One potential pitfall for this game may be "non-combativity". It hasn't
happened at my club, but it's possible for two fencers to repeatedly
pass their attacking turns without any fencing happening. You may need
to watch for this and intervene if it becomes a problem. One potential solution may be to limit the amount of space the parties have for retreating, forcing them into a smaller fencing area where it is easier to reach the opponent. Also you may need to remind fencers to be consistent with their attacks, as some will be tempted to change the attack if they're not having success with one, and as noted this kinda breaks the game. Also do not allow the Attacker to feint, as that also breaks the game.
At my club, we played this game to 4 points, in groups of three fencers, with the third doing scoring and judging and rotating in after the bout. We scored the game as such:
Direct hit for Attacker: 1 point
Firm footed parry for Defender: 2 points
Evade the attack without blade action for Defender: 2 points
Parry WHILE retreating for Defender: 1 point
Here are some suggested variations to experiment with as well:
Canadian Two-Step Freestyle
Same basic framework as stated above, however if the Defender successfully parries the first attack then the fencers "fight out" the remainder of the exchange, free fencing until a hit is scored or the exchange ends. If the parry is made, then the Defender may freely riposte and the Attacker may freely remise, and either party can score. Resolve double hits by whichever priority system seems best to you.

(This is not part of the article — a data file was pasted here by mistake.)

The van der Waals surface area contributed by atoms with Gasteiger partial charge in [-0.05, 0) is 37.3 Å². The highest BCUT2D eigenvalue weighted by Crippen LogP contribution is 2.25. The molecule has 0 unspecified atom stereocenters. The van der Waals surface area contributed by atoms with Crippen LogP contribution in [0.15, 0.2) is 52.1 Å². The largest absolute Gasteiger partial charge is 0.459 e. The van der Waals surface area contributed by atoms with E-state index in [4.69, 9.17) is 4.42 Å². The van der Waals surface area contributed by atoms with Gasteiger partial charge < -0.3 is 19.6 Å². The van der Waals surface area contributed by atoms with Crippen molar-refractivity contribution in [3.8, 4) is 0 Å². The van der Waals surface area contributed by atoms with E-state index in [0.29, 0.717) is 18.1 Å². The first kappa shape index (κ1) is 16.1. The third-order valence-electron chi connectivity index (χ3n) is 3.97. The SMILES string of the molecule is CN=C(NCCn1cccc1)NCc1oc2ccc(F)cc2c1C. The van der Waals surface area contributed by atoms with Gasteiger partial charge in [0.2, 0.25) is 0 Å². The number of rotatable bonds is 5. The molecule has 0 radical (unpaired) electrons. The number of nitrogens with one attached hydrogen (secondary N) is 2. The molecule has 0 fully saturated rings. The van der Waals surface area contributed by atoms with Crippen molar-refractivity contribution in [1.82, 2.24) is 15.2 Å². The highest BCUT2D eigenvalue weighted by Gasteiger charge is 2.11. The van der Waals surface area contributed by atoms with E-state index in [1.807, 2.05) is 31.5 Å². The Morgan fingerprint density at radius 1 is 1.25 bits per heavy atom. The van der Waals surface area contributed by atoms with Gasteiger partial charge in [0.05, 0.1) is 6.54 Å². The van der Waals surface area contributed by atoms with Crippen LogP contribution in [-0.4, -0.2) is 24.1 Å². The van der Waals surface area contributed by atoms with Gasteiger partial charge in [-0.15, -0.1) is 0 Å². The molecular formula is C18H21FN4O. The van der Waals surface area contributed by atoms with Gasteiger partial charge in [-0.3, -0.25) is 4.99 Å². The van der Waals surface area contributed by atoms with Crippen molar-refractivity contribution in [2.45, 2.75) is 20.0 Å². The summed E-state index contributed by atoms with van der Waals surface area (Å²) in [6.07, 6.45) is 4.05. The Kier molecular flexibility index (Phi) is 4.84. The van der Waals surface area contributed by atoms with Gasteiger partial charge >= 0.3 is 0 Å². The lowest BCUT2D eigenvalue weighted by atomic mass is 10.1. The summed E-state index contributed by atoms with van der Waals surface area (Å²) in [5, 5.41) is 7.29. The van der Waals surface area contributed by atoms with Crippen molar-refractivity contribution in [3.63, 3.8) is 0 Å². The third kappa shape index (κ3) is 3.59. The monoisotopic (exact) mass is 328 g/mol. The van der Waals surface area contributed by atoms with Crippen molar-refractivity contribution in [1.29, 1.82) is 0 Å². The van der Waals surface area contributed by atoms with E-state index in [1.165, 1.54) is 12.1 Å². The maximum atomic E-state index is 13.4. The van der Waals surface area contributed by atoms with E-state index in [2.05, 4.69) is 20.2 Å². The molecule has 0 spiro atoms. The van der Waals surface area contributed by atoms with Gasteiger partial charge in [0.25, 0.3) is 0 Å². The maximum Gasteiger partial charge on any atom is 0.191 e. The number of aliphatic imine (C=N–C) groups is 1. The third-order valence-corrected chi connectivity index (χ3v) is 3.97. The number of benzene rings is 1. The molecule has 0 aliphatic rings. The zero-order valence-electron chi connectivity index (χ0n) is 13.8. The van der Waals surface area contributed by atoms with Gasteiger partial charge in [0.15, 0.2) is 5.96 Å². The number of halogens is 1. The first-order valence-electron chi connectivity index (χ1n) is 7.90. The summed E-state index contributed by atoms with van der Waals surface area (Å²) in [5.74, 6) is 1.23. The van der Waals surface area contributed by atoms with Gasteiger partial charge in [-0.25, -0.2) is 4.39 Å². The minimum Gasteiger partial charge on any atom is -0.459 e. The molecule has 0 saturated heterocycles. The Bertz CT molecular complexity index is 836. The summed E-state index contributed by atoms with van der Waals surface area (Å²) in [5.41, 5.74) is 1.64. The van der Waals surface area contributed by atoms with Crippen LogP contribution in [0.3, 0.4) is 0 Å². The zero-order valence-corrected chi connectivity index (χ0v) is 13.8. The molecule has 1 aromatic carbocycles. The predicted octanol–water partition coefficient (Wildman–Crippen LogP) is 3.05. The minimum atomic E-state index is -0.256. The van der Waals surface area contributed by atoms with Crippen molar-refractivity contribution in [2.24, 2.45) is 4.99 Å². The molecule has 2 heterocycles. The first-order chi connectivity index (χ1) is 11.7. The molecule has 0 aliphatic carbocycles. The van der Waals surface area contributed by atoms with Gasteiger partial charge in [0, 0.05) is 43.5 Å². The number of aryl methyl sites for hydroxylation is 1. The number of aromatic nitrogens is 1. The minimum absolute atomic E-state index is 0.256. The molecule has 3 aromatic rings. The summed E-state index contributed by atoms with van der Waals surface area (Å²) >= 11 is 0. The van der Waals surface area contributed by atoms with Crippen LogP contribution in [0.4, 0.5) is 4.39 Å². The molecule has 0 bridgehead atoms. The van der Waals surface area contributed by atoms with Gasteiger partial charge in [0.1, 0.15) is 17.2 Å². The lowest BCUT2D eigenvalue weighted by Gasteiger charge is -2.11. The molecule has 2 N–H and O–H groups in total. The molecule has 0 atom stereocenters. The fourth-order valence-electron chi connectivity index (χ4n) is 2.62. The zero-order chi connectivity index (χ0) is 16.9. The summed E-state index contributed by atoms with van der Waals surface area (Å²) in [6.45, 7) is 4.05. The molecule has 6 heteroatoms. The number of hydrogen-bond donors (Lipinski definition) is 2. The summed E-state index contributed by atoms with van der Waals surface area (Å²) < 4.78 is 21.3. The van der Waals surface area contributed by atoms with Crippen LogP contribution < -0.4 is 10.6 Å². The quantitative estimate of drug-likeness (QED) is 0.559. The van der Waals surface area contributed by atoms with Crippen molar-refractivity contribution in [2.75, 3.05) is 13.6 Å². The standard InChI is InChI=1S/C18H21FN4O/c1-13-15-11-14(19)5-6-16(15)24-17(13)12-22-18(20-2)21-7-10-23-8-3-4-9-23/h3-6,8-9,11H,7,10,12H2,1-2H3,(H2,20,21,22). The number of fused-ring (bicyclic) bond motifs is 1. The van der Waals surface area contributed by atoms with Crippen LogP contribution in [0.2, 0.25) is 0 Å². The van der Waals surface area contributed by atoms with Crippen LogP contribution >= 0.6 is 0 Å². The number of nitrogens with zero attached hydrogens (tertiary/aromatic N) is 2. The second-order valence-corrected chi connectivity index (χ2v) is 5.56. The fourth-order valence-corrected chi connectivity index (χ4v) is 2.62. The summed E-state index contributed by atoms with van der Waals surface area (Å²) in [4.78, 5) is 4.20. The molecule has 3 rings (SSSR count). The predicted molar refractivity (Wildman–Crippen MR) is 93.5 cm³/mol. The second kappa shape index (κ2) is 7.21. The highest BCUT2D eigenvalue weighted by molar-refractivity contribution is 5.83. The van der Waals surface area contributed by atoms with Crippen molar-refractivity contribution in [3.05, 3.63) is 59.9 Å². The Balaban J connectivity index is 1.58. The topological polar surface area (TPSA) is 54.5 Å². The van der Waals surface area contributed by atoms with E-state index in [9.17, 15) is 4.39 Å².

Again, same basic framework, but the Defender can attempt a counterattack on either of the Attacker's steps, and the Attacker gets a point if they make a countertime parry agaisnt that counter. I would suggest giving priority to the Attacker if the Defender doubles during this counterattack, to disincentive reckless doubling from the Defender. I would also suggest requiring the Defender to be consistent with their choice of counterattack, using the same one for the duration of the bout, so they also have to focus on the correct conditions for counterattacking just as the Attacker must with their own attack.